We’ve just returned from Paradise, as in Paradise Point Island, San Diego, where we attended the 17th annual COPAA (Council of Parent Attorneys & Advocates) conference.  We can’t say we missed the snow!

COPAA’s conference is an annual source of inspiration to us, as we join our colleagues in protecting the Civil Rights of students who have disabilities. At YourSpecialEducationRights.com, we constantly strive to empower parents, and COPAA is an organization committed to this cause we hold so dear. Read more

Lessons from Darien’s Special Education Audit: Don’t Assume Anything is as it Seems

It’s a sad fact that many parents have to question if their school districts are actually providing the services laid out in their child’s IEP (Individualized Education Program).  We see it often in our special education advocacy.  It’s not uncommon for a parent to report to us that their child told them they haven’t been receiving their special education and related services.   It usually happens something like this:  “So, Tommy, have you been enjoying working with Mrs. Jones in the speech room?”  “Oh, I haven’t seen Mrs. Jones since Halloween.  I think she might have had a baby or something.  I’m not going to the speech room anymore.”  Yikes!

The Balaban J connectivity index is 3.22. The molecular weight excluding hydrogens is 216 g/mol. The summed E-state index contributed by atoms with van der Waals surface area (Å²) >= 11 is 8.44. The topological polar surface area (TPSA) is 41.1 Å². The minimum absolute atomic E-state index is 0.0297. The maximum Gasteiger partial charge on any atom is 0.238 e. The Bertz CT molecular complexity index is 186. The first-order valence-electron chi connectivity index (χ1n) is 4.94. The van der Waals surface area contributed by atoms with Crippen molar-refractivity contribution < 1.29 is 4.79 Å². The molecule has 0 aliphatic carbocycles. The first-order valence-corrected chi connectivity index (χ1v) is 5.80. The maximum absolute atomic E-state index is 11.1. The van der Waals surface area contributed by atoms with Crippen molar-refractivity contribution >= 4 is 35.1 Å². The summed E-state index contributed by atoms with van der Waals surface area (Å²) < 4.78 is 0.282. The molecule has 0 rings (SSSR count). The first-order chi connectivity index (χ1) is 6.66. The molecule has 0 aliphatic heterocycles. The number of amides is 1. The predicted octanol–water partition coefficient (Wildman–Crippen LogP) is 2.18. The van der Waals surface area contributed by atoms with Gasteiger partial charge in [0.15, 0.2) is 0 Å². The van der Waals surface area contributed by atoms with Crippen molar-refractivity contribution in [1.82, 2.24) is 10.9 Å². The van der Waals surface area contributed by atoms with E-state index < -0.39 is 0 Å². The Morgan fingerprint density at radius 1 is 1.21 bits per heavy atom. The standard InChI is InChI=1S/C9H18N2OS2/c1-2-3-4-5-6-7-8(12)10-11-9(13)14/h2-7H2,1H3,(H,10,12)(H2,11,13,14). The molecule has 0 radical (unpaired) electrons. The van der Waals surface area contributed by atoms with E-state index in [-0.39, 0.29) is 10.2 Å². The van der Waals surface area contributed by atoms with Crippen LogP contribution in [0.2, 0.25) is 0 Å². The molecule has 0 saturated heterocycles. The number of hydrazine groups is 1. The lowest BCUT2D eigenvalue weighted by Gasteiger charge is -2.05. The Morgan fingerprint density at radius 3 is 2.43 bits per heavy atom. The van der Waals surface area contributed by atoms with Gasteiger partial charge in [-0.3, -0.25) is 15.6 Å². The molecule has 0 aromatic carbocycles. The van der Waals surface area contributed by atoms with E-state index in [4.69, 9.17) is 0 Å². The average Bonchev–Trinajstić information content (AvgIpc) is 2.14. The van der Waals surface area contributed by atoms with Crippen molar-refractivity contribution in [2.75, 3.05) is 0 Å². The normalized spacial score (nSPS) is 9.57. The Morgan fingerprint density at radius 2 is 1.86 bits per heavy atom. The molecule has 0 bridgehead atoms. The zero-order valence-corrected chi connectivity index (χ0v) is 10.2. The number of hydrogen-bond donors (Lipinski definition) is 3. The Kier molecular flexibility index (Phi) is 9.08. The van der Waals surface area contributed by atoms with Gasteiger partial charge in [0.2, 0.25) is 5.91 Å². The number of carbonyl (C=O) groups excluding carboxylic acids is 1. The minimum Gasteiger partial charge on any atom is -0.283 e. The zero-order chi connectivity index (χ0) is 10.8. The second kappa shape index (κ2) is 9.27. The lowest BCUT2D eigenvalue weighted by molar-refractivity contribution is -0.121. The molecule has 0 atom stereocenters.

Even worse, for many children who, due to the nature and severity of their disability, can’t tell their parents what is happening in school, parents suspect services aren’t being delivered, but have a hard time knowing for certain.

So we were not surprised to learn that a financial audit, which was part of an on-going probe of Darien, Connecticut’s special education department, revealed fraudulent practices that are downright sickening. The Darien special education department received over $200,000 for special education services that never happened! You can read the details here.  Before the audit of their special education books, a deep probe into the school district’s overall special education practices and procedures revealed serious violations of the IDEA (Individuals with Disabilities Education Act).  Now we have learned that, not only was Darien removing necessary services from children’s IEPs, but they were charging the State for those services anyway!

While your school district may not be puffing their special education books to receive extra funds (and we certainly hope they aren’t!), you may believe or suspect your child isn’t receiving their prescribed services.

So how do you prove it?